Facts don’t take sides. Rarely do they all point to one “yes” or “no.” But for journalism to survive, it has to be trustworthy. Those who only want their biases reinforced can find so-called “news” outlets that provide only what they want to hear: my side good, your side bad, no gray, just black and white. It makes our job ever so much more important. -Barney Lerten (a reporter in Oregon)
I wholeheartedly support any effort that will transform our current trauma-TV and opinion-laden media to a more objective reporting of facts — minus what’s become inevitable opinionated sensationalism, clickbaiting news. -Charlotte Beyer
I think that journalistic objectivity is a fiction. Even if all the information a journalist publishes can be verified by several sources, the very things the journalist chooses to cover — as well as what they ignore — are a bias unto themselves. Further, history is chock full of examples of things accepted as facts by many, if not all, people that were later proven false. Not to mention that "multiple sources" can simply be several members of an echo chamber. Trying to publish "the truth" is just as biased as attempting journalistic integrity. I prefer journalists who admit their own biases openly, so I can at least make judgments about how much I trust what they have to report after that. - Mike Pierson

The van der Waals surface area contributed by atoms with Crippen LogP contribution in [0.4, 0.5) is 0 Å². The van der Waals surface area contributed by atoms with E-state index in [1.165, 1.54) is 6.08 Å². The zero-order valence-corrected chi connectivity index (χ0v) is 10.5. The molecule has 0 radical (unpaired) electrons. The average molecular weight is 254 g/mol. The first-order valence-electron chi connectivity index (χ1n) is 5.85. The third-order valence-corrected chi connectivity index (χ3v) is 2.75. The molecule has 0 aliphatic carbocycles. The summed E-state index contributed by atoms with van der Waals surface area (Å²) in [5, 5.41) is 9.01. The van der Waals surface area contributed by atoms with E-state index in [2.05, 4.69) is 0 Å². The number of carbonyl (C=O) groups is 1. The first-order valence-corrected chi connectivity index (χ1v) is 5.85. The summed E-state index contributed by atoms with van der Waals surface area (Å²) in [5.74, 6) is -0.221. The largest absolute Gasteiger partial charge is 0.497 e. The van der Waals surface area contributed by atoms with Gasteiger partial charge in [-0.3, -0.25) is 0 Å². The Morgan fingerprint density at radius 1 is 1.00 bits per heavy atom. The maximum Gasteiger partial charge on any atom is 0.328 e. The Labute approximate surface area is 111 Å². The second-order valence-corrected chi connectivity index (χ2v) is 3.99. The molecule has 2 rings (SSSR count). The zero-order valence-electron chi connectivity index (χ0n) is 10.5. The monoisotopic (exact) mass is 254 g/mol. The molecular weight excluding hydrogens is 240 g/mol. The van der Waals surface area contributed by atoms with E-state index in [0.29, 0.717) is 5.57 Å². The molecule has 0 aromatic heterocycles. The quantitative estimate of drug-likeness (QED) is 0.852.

My take is that journalism should absolutely focus on truth-telling, because democracy can’t survive without truthful information. Democracy depends on citizens and policy makers being able to make informed, reality-based decisions. That’s why autocratic politicians, whether abroad or at home, lie all the time. They want people to despair of ever knowing what’s really true — and come to trust the autocratic leader as the only source of truth. I would frame the problem with journalism, however, not in terms of its “objectivity” focus, but its “neutrality” focus. Seeking objectivity implies that there is an “object,” reality, which is knowable by careful reporting. It means taking a truth-telling perspective, even if those truths are uncomfortable and offend some people. “Neutrality,” on the other hand, literally means “neither one, nor the other,” so you have to distance yourself from either side. The neutrality focus of political journalism especially leads to the temptation to find two sides to every story, creating false equivalencies. It forces a kind of symmetry on every situation—even when the situation is asymmetrical. As many journalism critics have noted, a symmetrical description of an asymmetrical reality is an active distortion of the truth. We see the consequences of this in how the public ends up being misinformed. More people today incorrectly believe that unemployment is worse now than a year ago. How much of this is due to journalism focusing on maintaining neutrality rather than telling the truth? How much of it is due to the savvy approach of political journalism that portrays every issue like a game between two equivalent sides, as the journalist floats neutrally above — even when our democracy hangs in the balance? How much of this problem also pertains to the civil dialogue movement, especially if we adopt a similar free-floating neutrality even in the face of the rising antidemocratic forces of autocracy in our own country? -Jeff Prudhomme (who inspired this question)